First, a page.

The political urgency of farm subsidies

Michael Pollan has a good article explaining all the damage done by America's system of agricultural subsidies. Free markets on their own lead to bad outcomes in food production, but the federal subsidies, rather than seeking to correct the biases of markets, make them far worse. These are extremely important issues, and Pollan seems to be the only one really writing about them.


Edwards on global warming

John Edwards has come out with an energy plan, once again getting the jump on Clinton and Obama in the policy arena. (Clinton and Obama have kept their lead in media coverage, mainly because they're ahead in the media coverage, altho Edwards got a boost because his wife has cancer. As the Los Angeles Times put it, Edwards's appearance in San Francisco to call for a moratorium on coal-fired power plants that are not equipped with carbon capture technology saw "a press turnout that would have been unthinkable if all he had to talk about were carbon dioxide emissions." Because we're only talking about the future of all life on the planet here. What could that amount to in comparison with a real human interest story?)

As a senator, Edwards was pretty good on the environment. He started off not so good, but proved himself fairly responsive to the environmental lobby. The rhetoric I've heard from him this year has also been a lot better than Obama and Clinton, who offer magical solutions to global warming thru research spending and ethanol. Edwards, too, supports the ethanol boondoggle, but he's also talking about real sacrifices that have to be made.

Let's take his energy plan piece by piece (the full proposal has far more details than I will cover here):

Capping greenhouse gas pollution starting in 2010 with a cap-and-trade system, and reducing it by 15 percent by 2020 and 80 percent by 2050, as the latest science says is needed to avoid the worst impacts of global warming.

This is consistent with the best plan under consideration in the Senate, the Sanders-Boxer bill. In contrast, Obama has lent his name to the McCain-Lieberman alternative, which would institute a less stringent cap-and-trade system, thus meeting the demands of business for the predictability of a national emissions policy but with the smallest possible emissions reductions. (This article does a good job explaining the competing bills.) I don't know Clinton's position on global warming - she doesn't even bother with an issues section on her website.

Leading the world to a new climate treaty that commits other countries—including developing nations—to reduce their pollution. Edwards will insist that developing countries join us in this effort, offering to share new clean energy technology and, if necessary, using trade agreements to require binding greenhouse reductions.

Whether this is a good idea would depend entirely on how it was implemented. Edwards acknowledges that America's outsize emissions must be addressed before calling on poorer countries to reduce their own. And he's right that poor countries, especially China and India, must be included in global emissions reductions. Edwards also proposes the right way to do it: use American aid to make cleaner industrialization possible. The question is whether Edwards is willing to offer enough aid to get the poor countries on board.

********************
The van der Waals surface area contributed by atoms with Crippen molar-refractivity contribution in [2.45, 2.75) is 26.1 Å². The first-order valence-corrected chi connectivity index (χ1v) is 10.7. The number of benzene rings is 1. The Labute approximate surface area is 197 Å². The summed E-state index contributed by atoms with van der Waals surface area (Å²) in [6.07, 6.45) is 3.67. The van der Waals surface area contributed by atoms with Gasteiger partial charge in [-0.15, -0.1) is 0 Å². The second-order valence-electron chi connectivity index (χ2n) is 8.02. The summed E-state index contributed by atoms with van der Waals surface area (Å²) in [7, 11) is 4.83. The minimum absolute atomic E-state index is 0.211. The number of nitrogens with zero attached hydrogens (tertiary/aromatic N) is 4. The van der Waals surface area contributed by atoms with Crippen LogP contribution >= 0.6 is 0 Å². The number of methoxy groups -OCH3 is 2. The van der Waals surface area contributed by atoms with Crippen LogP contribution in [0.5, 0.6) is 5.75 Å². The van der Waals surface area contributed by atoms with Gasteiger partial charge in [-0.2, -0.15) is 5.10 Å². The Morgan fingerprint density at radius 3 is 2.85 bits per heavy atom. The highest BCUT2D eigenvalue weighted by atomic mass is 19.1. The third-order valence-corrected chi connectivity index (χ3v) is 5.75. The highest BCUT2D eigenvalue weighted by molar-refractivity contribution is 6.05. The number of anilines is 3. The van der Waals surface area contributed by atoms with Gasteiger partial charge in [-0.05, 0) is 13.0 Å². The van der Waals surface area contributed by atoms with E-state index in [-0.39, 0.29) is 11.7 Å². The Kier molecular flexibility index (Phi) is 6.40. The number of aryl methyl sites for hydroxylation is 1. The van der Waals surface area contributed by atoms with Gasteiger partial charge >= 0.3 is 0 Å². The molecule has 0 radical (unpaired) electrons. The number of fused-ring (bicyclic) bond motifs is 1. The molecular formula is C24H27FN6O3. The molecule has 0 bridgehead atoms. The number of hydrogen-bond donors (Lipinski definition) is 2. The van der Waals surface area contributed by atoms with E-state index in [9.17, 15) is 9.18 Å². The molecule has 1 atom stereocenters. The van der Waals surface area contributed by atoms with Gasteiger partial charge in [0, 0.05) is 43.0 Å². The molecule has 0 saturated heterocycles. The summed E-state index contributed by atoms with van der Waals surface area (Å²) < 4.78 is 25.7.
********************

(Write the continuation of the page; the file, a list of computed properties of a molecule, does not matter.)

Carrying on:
This is not just important for global warming, it's also a central development issue. The rich countries, whose wealth has in large part been won thru the exploitation and repression of the poor countries, have a responsibility to help those countries industrialize and decrease global inequality. To make that process environmentally sustainable, the rich countries will not only have to give large amounts of clean technology aid to the poor countries, they will also have to substantially reduce their own consumption. Is Edwards willing to do this? His American supremacist foreign policy makes me skeptical. But in comparison to Clinton and Obama, at least he's more willing to reign in American consumption.

Creating a New Energy Economy Fund by auctioning off $10 billion in greenhouse pollution permits and repealing subsidies for big oil companies. The fund will support U.S. research and development in energy technology, help entrepreneurs start new businesses, invest in new carbon-capture and efficient automobile technology and help Americans conserve energy.

Proposals to fund research are universal among the Democratic candidates. The difference in Edwards's proposal is his plan to auction off pollution permits. If and when Clinton and Obama come out with concrete plans, carefully check to see how they will distribute the permits. If the permits are handed out rather than sold, it amounts to a huge giveaway for the corporations who receive them. The Edwards plan would sell some of the permits but give away others. It's rather vague who would have to pay and who wouldn't. We'll have to wait for other candidates' plans to compare, but I don't expect them to be better.

If a Democrat is elected, it will also be important to watch how these research funds are distributed, lest they become corporate welfare slush funds. Both Edwards and Obama have already proposed giving the car companies huge handouts in exchange for making their vehicles less polluting. That is ridiculous. We already give the car companies huge subsidies by building roads, preserving cheap oil supplies, and cleaning up the pollution they create. The government should be doing nothing more to make cars cheap.

Meeting the demand for more electricity through efficiency for the next decade, instead of producing more electricity.